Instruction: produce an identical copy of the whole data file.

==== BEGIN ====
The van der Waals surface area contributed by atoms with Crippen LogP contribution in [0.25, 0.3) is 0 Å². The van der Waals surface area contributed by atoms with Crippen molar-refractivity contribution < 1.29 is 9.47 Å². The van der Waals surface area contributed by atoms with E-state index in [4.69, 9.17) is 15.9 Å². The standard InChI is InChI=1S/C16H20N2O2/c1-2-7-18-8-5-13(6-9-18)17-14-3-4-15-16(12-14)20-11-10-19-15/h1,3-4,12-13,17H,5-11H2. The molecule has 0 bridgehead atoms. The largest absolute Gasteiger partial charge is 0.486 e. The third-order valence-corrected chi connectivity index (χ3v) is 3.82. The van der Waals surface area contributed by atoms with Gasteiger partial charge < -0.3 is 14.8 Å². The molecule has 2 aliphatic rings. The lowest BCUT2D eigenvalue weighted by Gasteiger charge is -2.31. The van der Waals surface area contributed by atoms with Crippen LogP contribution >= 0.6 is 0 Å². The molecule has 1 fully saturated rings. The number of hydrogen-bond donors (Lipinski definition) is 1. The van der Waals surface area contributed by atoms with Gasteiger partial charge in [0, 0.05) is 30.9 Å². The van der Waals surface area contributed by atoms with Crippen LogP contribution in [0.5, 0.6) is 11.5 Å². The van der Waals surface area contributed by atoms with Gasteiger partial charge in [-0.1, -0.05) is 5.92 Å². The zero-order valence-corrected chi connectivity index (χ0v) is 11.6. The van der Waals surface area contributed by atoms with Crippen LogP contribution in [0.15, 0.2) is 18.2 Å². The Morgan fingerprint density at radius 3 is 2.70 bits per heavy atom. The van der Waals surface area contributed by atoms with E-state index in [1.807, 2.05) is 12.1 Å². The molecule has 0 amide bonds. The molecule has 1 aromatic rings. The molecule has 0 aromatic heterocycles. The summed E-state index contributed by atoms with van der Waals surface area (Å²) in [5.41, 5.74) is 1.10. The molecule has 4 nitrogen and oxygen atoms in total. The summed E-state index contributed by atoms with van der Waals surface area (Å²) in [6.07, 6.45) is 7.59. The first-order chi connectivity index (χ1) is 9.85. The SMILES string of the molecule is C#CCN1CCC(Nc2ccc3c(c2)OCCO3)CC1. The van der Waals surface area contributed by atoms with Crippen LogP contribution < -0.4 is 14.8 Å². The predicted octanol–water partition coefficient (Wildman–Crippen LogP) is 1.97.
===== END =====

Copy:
The van der Waals surface area contributed by atoms with Crippen LogP contribution in [0.25, 0.3) is 0 Å². The van der Waals surface area contributed by atoms with Crippen molar-refractivity contribution < 1.29 is 9.47 Å². The van der Waals surface area contributed by atoms with E-state index in [4.69, 9.17) is 15.9 Å². The standard InChI is InChI=1S/C16H20N2O2/c1-2-7-18-8-5-13(6-9-18)17-14-3-4-15-16(12-14)20-11-10-19-15/h1,3-4,12-13,17H,5-11H2. The molecule has 0 bridgehead atoms. The largest absolute Gasteiger partial charge is 0.486 e. The third-order valence-corrected chi connectivity index (χ3v) is 3.82. The van der Waals surface area contributed by atoms with Gasteiger partial charge < -0.3 is 14.8 Å². The molecule has 2 aliphatic rings. The lowest BCUT2D eigenvalue weighted by Gasteiger charge is -2.31. The van der Waals surface area contributed by atoms with Crippen LogP contribution >= 0.6 is 0 Å². The molecule has 1 fully saturated rings. The number of hydrogen-bond donors (Lipinski definition) is 1. The van der Waals surface area contributed by atoms with Gasteiger partial charge in [0, 0.05) is 30.9 Å². The van der Waals surface area contributed by atoms with Crippen LogP contribution in [0.5, 0.6) is 11.5 Å². The van der Waals surface area contributed by atoms with Gasteiger partial charge in [-0.1, -0.05) is 5.92 Å². The zero-order valence-corrected chi connectivity index (χ0v) is 11.6. The van der Waals surface area contributed by atoms with Crippen LogP contribution in [0.15, 0.2) is 18.2 Å². The Morgan fingerprint density at radius 3 is 2.70 bits per heavy atom. The van der Waals surface area contributed by atoms with E-state index in [1.807, 2.05) is 12.1 Å². The molecule has 0 amide bonds. The molecule has 1 aromatic rings. The molecule has 0 aromatic heterocycles. The summed E-state index contributed by atoms with van der Waals surface area (Å²) in [5.41, 5.74) is 1.10. The molecule has 4 nitrogen and oxygen atoms in total. The summed E-state index contributed by atoms with van der Waals surface area (Å²) in [6.07, 6.45) is 7.59. The first-order chi connectivity index (χ1) is 9.85. The SMILES string of the molecule is C#CCN1CCC(Nc2ccc3c(c2)OCCO3)CC1. The van der Waals surface area contributed by atoms with Crippen LogP contribution < -0.4 is 14.8 Å². The predicted octanol–water partition coefficient (Wildman–Crippen LogP) is 1.97.